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Brian K. Grant
Private, United States Army
New York State Flag
NEWS RELEASE from the United States Department of Defense
No. 1217-04
IMMEDIATE RELEASE
November 29, 2004
Media Contact: Army Public Affairs - (703) 692-2000 Public/Industry Contact: (703)428-0711

DoD Identifies Army Casualty

The Department of Defense announced today the death of a soldier who was supporting Operation Iraqi Freedom.

Private Brian K. Grant, 31, of Dallas, Texas, died November 26, 2004, in Ar Ramadi, Iraq, when his unit was attacked by enemy forces using small arms fire. Grant was assigned to the 1st Battalion, 503rd Infantry Regiment, 2nd Brigade Combat Team, Camp Howze, Korea.

For further information related to this release, contact Army Public Affairs at (703) 692-2000.


Soldier from Dallas killed in Iraq
30 November 2004

A New York firefighter´s son who was motivated to join the Army after the 2001 terrorist attacks is the latest Texas casualty in Iraq, military officials say.

Private Brian K. Grant, who left his job with a Dallas company in May 2003 for active duty, died Friday in Ramadi, Iraq, Defense Department officials said Monday.

"He was a very patriotic kid," his father, John Grant, told The Dallas Morning News in Tuesday´s editions, adding that the soldier wanted to serve his country after the September 11, 2001, attacks and had been in Iraq a short time before he was killed. "He didn´t even have a year in."

He said his son tried to reassure family members in his letters that he was safe.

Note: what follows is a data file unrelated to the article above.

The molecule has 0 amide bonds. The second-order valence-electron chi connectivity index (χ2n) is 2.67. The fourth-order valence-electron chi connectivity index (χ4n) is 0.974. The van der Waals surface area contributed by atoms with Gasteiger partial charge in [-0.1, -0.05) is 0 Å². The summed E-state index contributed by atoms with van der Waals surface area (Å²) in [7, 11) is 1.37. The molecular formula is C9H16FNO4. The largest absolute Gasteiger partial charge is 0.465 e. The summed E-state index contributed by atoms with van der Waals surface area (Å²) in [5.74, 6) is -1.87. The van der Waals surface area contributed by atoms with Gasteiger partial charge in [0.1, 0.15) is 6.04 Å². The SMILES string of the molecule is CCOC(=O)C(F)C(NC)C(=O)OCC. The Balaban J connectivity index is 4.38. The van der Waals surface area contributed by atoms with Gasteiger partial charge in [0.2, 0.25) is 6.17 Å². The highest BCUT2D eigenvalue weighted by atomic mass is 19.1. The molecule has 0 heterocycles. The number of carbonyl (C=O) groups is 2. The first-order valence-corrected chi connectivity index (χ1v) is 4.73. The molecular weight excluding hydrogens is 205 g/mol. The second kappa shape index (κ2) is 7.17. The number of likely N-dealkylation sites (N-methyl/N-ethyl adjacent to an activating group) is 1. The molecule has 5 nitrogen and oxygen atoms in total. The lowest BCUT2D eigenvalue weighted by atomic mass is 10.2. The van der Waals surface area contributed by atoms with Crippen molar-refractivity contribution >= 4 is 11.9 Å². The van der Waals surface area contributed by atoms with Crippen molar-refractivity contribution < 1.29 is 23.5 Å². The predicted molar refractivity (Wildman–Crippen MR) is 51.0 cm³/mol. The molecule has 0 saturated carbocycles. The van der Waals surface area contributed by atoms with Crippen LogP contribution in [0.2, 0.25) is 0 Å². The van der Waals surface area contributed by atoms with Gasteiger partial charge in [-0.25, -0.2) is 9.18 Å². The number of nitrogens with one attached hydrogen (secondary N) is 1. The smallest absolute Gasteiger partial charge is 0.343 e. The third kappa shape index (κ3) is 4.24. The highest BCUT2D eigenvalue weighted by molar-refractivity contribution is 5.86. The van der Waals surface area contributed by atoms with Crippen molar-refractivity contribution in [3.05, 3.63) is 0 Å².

"He always said, 'Don´t worry,'" said Grant, who is retired and living in Tavares, Florida.

The soldier´s unit was attacked by enemy small arms fire in Ramadi.

His father said the Private, who was killed by a sniper, had requested to be buried in Arlington National Cemetery. Services are pending.

Grant was assigned to the 1st Battalion, 503rd Infantry Regiment, 2nd Brigade Combat Team, based at Camp Howze, Korea.

Born and raised on Staten Island, New York, Grant spent much of his adult life working for Cintas and was employed by the commercial uniform company in North Carolina before moving to Dallas about four years ago. He requested transfer to Cintas´ Dallas operation, where he was a service sales representative.

"He was real conscientious," said Cheryl Duffey, Cintas' Dallas office manager. "He took the time to get to know his customers. He was real friendly."

American and Iraqi troops have battled insurgents daily for weeks in Ramadi, located 70 miles west of Baghdad.


November 30, 2004
  Soldier from Dallas killed in Iraq

DALLAS, Texas - Brian K. Grant took it personally when terrorists crashed hijacked airplanes into the World Trade Center on September 11, 2001.

Maybe it was the pain he saw inflicted on the community where he was born and raised. Or maybe it was his family's personal connection to the tragedy.

"I was a fireman in New York City and lost many friends," said Grant's older brother Michael Grant, now retired and living in Charlotte, North Carolina. "His brother Kevin was a policeman and lost friends. I think it had an influence on his life."

Motivated by the terrorist attacks to join the Army, Brian Grant left his job with a Dallas company in May 2003 for active duty, said his father, John Grant, also a retired New York firefighter.